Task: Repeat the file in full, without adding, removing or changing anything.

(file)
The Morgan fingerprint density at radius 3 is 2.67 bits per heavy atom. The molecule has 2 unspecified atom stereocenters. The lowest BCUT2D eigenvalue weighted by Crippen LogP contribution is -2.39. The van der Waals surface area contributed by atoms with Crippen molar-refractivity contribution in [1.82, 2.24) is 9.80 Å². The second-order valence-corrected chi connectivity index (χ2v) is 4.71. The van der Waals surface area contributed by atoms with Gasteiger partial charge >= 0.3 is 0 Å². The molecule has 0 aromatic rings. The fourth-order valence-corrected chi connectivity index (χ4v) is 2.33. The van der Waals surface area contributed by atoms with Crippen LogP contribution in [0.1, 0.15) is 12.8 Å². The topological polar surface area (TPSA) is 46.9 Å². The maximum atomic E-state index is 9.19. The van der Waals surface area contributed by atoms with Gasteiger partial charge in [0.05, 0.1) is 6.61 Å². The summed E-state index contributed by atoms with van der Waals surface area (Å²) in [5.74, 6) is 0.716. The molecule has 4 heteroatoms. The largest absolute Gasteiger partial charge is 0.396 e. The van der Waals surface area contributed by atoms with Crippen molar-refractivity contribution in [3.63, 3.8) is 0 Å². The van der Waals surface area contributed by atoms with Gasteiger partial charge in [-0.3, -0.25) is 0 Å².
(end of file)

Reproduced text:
The Morgan fingerprint density at radius 3 is 2.67 bits per heavy atom. The molecule has 2 unspecified atom stereocenters. The lowest BCUT2D eigenvalue weighted by Crippen LogP contribution is -2.39. The van der Waals surface area contributed by atoms with Crippen molar-refractivity contribution in [1.82, 2.24) is 9.80 Å². The second-order valence-corrected chi connectivity index (χ2v) is 4.71. The van der Waals surface area contributed by atoms with Gasteiger partial charge >= 0.3 is 0 Å². The molecule has 0 aromatic rings. The fourth-order valence-corrected chi connectivity index (χ4v) is 2.33. The van der Waals surface area contributed by atoms with Crippen LogP contribution in [0.1, 0.15) is 12.8 Å². The topological polar surface area (TPSA) is 46.9 Å². The maximum atomic E-state index is 9.19. The van der Waals surface area contributed by atoms with Gasteiger partial charge in [0.05, 0.1) is 6.61 Å². The summed E-state index contributed by atoms with van der Waals surface area (Å²) in [5.74, 6) is 0.716. The molecule has 4 heteroatoms. The largest absolute Gasteiger partial charge is 0.396 e. The van der Waals surface area contributed by atoms with Crippen molar-refractivity contribution in [3.63, 3.8) is 0 Å². The van der Waals surface area contributed by atoms with Gasteiger partial charge in [-0.3, -0.25) is 0 Å².